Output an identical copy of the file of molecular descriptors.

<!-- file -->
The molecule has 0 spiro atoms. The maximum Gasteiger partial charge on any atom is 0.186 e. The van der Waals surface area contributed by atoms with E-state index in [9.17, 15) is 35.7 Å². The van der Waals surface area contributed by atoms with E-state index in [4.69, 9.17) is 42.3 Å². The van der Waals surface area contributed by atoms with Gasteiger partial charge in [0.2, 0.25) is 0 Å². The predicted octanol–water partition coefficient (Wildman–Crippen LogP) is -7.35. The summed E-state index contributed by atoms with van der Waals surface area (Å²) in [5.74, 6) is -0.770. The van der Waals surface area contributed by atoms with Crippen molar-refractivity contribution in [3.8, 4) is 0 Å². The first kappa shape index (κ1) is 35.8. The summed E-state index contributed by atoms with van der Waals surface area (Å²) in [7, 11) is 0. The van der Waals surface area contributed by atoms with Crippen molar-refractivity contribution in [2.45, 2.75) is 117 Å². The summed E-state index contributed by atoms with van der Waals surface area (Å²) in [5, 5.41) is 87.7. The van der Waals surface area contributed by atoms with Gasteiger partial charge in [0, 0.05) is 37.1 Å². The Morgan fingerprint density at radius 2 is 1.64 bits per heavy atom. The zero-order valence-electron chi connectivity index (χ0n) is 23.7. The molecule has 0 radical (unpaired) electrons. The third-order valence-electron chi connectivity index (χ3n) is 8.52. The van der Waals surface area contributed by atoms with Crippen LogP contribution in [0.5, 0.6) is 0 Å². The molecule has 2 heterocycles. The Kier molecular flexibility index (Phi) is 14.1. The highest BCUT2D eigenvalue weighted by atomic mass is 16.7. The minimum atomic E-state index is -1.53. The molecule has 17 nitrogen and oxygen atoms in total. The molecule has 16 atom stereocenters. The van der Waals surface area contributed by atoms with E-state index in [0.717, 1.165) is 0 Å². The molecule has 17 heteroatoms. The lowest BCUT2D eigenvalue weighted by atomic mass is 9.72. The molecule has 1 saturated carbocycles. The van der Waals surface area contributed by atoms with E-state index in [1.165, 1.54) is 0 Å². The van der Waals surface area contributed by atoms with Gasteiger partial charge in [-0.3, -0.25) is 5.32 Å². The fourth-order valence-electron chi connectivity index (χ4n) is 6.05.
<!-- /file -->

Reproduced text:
The molecule has 0 spiro atoms. The maximum Gasteiger partial charge on any atom is 0.186 e. The van der Waals surface area contributed by atoms with E-state index in [9.17, 15) is 35.7 Å². The van der Waals surface area contributed by atoms with E-state index in [4.69, 9.17) is 42.3 Å². The van der Waals surface area contributed by atoms with Gasteiger partial charge in [0.2, 0.25) is 0 Å². The predicted octanol–water partition coefficient (Wildman–Crippen LogP) is -7.35. The summed E-state index contributed by atoms with van der Waals surface area (Å²) in [5.74, 6) is -0.770. The van der Waals surface area contributed by atoms with Crippen molar-refractivity contribution in [3.8, 4) is 0 Å². The first kappa shape index (κ1) is 35.8. The summed E-state index contributed by atoms with van der Waals surface area (Å²) in [7, 11) is 0. The van der Waals surface area contributed by atoms with Crippen molar-refractivity contribution in [2.45, 2.75) is 117 Å². The summed E-state index contributed by atoms with van der Waals surface area (Å²) in [5, 5.41) is 87.7. The van der Waals surface area contributed by atoms with Gasteiger partial charge in [0, 0.05) is 37.1 Å². The Morgan fingerprint density at radius 2 is 1.64 bits per heavy atom. The zero-order valence-electron chi connectivity index (χ0n) is 23.7. The molecule has 0 radical (unpaired) electrons. The third-order valence-electron chi connectivity index (χ3n) is 8.52. The van der Waals surface area contributed by atoms with Crippen LogP contribution in [0.5, 0.6) is 0 Å². The molecule has 2 heterocycles. The Kier molecular flexibility index (Phi) is 14.1. The highest BCUT2D eigenvalue weighted by atomic mass is 16.7. The minimum atomic E-state index is -1.53. The molecule has 17 nitrogen and oxygen atoms in total. The molecule has 16 atom stereocenters. The van der Waals surface area contributed by atoms with E-state index in [0.717, 1.165) is 0 Å². The molecule has 17 heteroatoms. The lowest BCUT2D eigenvalue weighted by atomic mass is 9.72. The molecule has 1 saturated carbocycles. The van der Waals surface area contributed by atoms with E-state index in [1.165, 1.54) is 0 Å². The van der Waals surface area contributed by atoms with Gasteiger partial charge in [-0.3, -0.25) is 5.32 Å². The fourth-order valence-electron chi connectivity index (χ4n) is 6.05.